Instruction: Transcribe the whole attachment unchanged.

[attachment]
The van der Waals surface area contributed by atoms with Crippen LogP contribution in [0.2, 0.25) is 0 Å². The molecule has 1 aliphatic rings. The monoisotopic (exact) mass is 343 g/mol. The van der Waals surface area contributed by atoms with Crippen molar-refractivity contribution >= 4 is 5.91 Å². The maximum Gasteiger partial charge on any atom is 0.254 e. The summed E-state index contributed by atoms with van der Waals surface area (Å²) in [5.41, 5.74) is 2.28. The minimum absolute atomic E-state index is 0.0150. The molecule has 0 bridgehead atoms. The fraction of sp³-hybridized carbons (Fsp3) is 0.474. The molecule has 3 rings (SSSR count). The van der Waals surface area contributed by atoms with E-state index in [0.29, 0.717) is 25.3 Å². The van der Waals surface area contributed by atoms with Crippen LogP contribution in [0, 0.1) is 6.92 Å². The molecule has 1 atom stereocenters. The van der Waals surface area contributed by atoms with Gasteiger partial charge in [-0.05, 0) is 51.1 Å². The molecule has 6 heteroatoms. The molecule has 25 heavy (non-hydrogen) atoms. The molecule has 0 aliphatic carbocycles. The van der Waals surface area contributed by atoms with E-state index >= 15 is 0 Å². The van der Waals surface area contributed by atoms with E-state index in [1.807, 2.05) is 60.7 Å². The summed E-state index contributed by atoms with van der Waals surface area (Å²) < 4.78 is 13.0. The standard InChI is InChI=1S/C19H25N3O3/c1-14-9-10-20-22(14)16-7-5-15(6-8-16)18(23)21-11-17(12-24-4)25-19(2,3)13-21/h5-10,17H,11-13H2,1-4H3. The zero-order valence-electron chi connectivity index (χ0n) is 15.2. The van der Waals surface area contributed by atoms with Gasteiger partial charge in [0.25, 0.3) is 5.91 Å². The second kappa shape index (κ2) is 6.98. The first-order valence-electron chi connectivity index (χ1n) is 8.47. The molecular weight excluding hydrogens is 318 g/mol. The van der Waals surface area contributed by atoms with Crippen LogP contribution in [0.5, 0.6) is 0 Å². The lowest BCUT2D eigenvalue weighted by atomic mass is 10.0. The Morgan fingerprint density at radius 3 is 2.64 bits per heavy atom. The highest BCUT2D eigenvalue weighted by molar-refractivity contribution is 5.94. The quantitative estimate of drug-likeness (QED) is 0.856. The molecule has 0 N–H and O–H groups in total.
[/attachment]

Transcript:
The van der Waals surface area contributed by atoms with Crippen LogP contribution in [0.2, 0.25) is 0 Å². The molecule has 1 aliphatic rings. The monoisotopic (exact) mass is 343 g/mol. The van der Waals surface area contributed by atoms with Crippen molar-refractivity contribution >= 4 is 5.91 Å². The maximum Gasteiger partial charge on any atom is 0.254 e. The summed E-state index contributed by atoms with van der Waals surface area (Å²) in [5.41, 5.74) is 2.28. The minimum absolute atomic E-state index is 0.0150. The molecule has 0 bridgehead atoms. The fraction of sp³-hybridized carbons (Fsp3) is 0.474. The molecule has 3 rings (SSSR count). The van der Waals surface area contributed by atoms with E-state index in [0.29, 0.717) is 25.3 Å². The van der Waals surface area contributed by atoms with Crippen LogP contribution in [0, 0.1) is 6.92 Å². The molecule has 1 atom stereocenters. The van der Waals surface area contributed by atoms with Gasteiger partial charge in [-0.05, 0) is 51.1 Å². The molecule has 6 heteroatoms. The molecule has 25 heavy (non-hydrogen) atoms. The molecule has 0 aliphatic carbocycles. The van der Waals surface area contributed by atoms with E-state index >= 15 is 0 Å². The van der Waals surface area contributed by atoms with E-state index in [1.807, 2.05) is 60.7 Å². The summed E-state index contributed by atoms with van der Waals surface area (Å²) < 4.78 is 13.0. The standard InChI is InChI=1S/C19H25N3O3/c1-14-9-10-20-22(14)16-7-5-15(6-8-16)18(23)21-11-17(12-24-4)25-19(2,3)13-21/h5-10,17H,11-13H2,1-4H3. The zero-order valence-electron chi connectivity index (χ0n) is 15.2. The van der Waals surface area contributed by atoms with Gasteiger partial charge in [0.25, 0.3) is 5.91 Å². The second kappa shape index (κ2) is 6.98. The first-order valence-electron chi connectivity index (χ1n) is 8.47. The molecular weight excluding hydrogens is 318 g/mol. The van der Waals surface area contributed by atoms with Crippen LogP contribution in [0.5, 0.6) is 0 Å². The lowest BCUT2D eigenvalue weighted by atomic mass is 10.0. The Morgan fingerprint density at radius 3 is 2.64 bits per heavy atom. The highest BCUT2D eigenvalue weighted by molar-refractivity contribution is 5.94. The quantitative estimate of drug-likeness (QED) is 0.856. The molecule has 0 N–H and O–H groups in total.